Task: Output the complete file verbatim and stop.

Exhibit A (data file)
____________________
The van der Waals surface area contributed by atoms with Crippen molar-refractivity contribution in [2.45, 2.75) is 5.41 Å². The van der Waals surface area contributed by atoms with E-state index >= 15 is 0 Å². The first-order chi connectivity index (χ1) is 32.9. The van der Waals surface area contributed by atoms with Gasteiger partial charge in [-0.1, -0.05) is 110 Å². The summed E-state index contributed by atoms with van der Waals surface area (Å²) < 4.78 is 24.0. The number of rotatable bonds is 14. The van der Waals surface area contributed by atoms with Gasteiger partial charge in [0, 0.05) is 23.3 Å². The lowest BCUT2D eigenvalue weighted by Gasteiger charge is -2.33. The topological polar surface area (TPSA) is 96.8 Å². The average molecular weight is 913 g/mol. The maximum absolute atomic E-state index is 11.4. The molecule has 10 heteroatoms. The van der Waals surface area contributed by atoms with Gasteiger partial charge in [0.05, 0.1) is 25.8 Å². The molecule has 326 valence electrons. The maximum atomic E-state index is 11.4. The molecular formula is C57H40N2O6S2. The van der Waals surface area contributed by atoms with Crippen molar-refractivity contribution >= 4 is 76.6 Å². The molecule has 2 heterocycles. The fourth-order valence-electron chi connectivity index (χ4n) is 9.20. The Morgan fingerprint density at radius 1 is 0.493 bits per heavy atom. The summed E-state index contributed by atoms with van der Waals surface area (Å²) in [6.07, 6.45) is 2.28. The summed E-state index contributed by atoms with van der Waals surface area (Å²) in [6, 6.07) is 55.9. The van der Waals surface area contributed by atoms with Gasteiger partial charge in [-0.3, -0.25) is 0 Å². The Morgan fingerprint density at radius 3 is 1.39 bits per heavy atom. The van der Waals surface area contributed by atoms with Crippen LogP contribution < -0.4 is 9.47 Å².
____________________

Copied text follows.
The van der Waals surface area contributed by atoms with Crippen molar-refractivity contribution in [2.45, 2.75) is 5.41 Å². The van der Waals surface area contributed by atoms with E-state index >= 15 is 0 Å². The first-order chi connectivity index (χ1) is 32.9. The van der Waals surface area contributed by atoms with Gasteiger partial charge in [-0.1, -0.05) is 110 Å². The summed E-state index contributed by atoms with van der Waals surface area (Å²) < 4.78 is 24.0. The number of rotatable bonds is 14. The van der Waals surface area contributed by atoms with Gasteiger partial charge in [0, 0.05) is 23.3 Å². The lowest BCUT2D eigenvalue weighted by Gasteiger charge is -2.33. The topological polar surface area (TPSA) is 96.8 Å². The average molecular weight is 913 g/mol. The maximum absolute atomic E-state index is 11.4. The molecule has 10 heteroatoms. The van der Waals surface area contributed by atoms with Gasteiger partial charge in [0.05, 0.1) is 25.8 Å². The molecule has 326 valence electrons. The maximum atomic E-state index is 11.4. The molecular formula is C57H40N2O6S2. The van der Waals surface area contributed by atoms with Crippen molar-refractivity contribution >= 4 is 76.6 Å². The molecule has 2 heterocycles. The fourth-order valence-electron chi connectivity index (χ4n) is 9.20. The Morgan fingerprint density at radius 1 is 0.493 bits per heavy atom. The summed E-state index contributed by atoms with van der Waals surface area (Å²) in [6.07, 6.45) is 2.28. The summed E-state index contributed by atoms with van der Waals surface area (Å²) in [6, 6.07) is 55.9. The van der Waals surface area contributed by atoms with Gasteiger partial charge in [-0.3, -0.25) is 0 Å². The Morgan fingerprint density at radius 3 is 1.39 bits per heavy atom. The van der Waals surface area contributed by atoms with Crippen LogP contribution < -0.4 is 9.47 Å².